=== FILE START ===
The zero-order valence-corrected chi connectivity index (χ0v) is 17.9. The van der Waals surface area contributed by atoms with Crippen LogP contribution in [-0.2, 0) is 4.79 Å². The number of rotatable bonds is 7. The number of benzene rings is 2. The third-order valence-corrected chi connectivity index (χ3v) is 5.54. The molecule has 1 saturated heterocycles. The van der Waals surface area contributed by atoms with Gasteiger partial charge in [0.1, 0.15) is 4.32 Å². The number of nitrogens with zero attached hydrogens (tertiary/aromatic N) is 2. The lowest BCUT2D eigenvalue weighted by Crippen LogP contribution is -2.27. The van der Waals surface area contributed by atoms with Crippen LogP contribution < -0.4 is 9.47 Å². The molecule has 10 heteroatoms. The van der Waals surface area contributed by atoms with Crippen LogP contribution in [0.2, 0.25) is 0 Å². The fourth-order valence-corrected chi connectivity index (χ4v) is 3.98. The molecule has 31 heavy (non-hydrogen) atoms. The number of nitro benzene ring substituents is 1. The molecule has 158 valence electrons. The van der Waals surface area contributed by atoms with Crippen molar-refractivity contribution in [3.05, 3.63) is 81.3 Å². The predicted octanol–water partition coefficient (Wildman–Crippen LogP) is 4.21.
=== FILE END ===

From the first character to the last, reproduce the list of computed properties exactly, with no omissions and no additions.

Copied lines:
The zero-order valence-corrected chi connectivity index (χ0v) is 17.9. The van der Waals surface area contributed by atoms with Crippen LogP contribution in [-0.2, 0) is 4.79 Å². The number of rotatable bonds is 7. The number of benzene rings is 2. The third-order valence-corrected chi connectivity index (χ3v) is 5.54. The molecule has 1 saturated heterocycles. The van der Waals surface area contributed by atoms with Gasteiger partial charge in [0.1, 0.15) is 4.32 Å². The number of nitrogens with zero attached hydrogens (tertiary/aromatic N) is 2. The lowest BCUT2D eigenvalue weighted by Crippen LogP contribution is -2.27. The van der Waals surface area contributed by atoms with Crippen LogP contribution < -0.4 is 9.47 Å². The molecule has 10 heteroatoms. The van der Waals surface area contributed by atoms with Crippen LogP contribution in [0.2, 0.25) is 0 Å². The fourth-order valence-corrected chi connectivity index (χ4v) is 3.98. The molecule has 31 heavy (non-hydrogen) atoms. The number of nitro benzene ring substituents is 1. The molecule has 158 valence electrons. The van der Waals surface area contributed by atoms with Crippen molar-refractivity contribution in [3.05, 3.63) is 81.3 Å². The predicted octanol–water partition coefficient (Wildman–Crippen LogP) is 4.21.